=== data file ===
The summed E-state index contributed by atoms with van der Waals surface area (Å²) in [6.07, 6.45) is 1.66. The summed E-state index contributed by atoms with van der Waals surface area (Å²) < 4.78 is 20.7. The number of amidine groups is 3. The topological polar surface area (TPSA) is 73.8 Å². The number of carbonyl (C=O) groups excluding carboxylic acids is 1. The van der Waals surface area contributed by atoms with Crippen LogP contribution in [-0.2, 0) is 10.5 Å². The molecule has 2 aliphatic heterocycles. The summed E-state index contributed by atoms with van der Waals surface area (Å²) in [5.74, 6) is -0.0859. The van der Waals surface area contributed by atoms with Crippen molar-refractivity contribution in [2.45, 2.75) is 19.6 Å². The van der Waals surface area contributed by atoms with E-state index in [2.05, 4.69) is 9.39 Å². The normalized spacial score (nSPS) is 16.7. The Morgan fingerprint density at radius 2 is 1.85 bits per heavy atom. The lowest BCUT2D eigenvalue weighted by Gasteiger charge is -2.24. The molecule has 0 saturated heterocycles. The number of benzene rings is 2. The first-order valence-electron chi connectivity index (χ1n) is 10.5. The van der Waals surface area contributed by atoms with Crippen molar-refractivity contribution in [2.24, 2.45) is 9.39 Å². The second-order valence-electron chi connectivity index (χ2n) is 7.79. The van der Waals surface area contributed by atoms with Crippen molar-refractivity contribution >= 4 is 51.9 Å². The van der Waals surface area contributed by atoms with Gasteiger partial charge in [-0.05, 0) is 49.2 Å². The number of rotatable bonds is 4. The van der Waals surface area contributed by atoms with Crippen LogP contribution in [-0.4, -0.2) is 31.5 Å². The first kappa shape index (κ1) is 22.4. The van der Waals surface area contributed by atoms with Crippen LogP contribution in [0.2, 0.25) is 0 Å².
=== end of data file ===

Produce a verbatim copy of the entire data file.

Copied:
The summed E-state index contributed by atoms with van der Waals surface area (Å²) in [6.07, 6.45) is 1.66. The summed E-state index contributed by atoms with van der Waals surface area (Å²) < 4.78 is 20.7. The number of amidine groups is 3. The topological polar surface area (TPSA) is 73.8 Å². The number of carbonyl (C=O) groups excluding carboxylic acids is 1. The van der Waals surface area contributed by atoms with Crippen LogP contribution in [-0.2, 0) is 10.5 Å². The molecule has 2 aliphatic heterocycles. The summed E-state index contributed by atoms with van der Waals surface area (Å²) in [5.74, 6) is -0.0859. The van der Waals surface area contributed by atoms with Crippen molar-refractivity contribution in [2.45, 2.75) is 19.6 Å². The van der Waals surface area contributed by atoms with E-state index in [2.05, 4.69) is 9.39 Å². The normalized spacial score (nSPS) is 16.7. The Morgan fingerprint density at radius 2 is 1.85 bits per heavy atom. The lowest BCUT2D eigenvalue weighted by Gasteiger charge is -2.24. The molecule has 0 saturated heterocycles. The number of benzene rings is 2. The first-order valence-electron chi connectivity index (χ1n) is 10.5. The van der Waals surface area contributed by atoms with Crippen molar-refractivity contribution in [2.24, 2.45) is 9.39 Å². The second-order valence-electron chi connectivity index (χ2n) is 7.79. The van der Waals surface area contributed by atoms with Crippen molar-refractivity contribution >= 4 is 51.9 Å². The van der Waals surface area contributed by atoms with Gasteiger partial charge in [-0.05, 0) is 49.2 Å². The number of rotatable bonds is 4. The van der Waals surface area contributed by atoms with Crippen LogP contribution in [-0.4, -0.2) is 31.5 Å². The first kappa shape index (κ1) is 22.4. The van der Waals surface area contributed by atoms with Crippen LogP contribution in [0.2, 0.25) is 0 Å².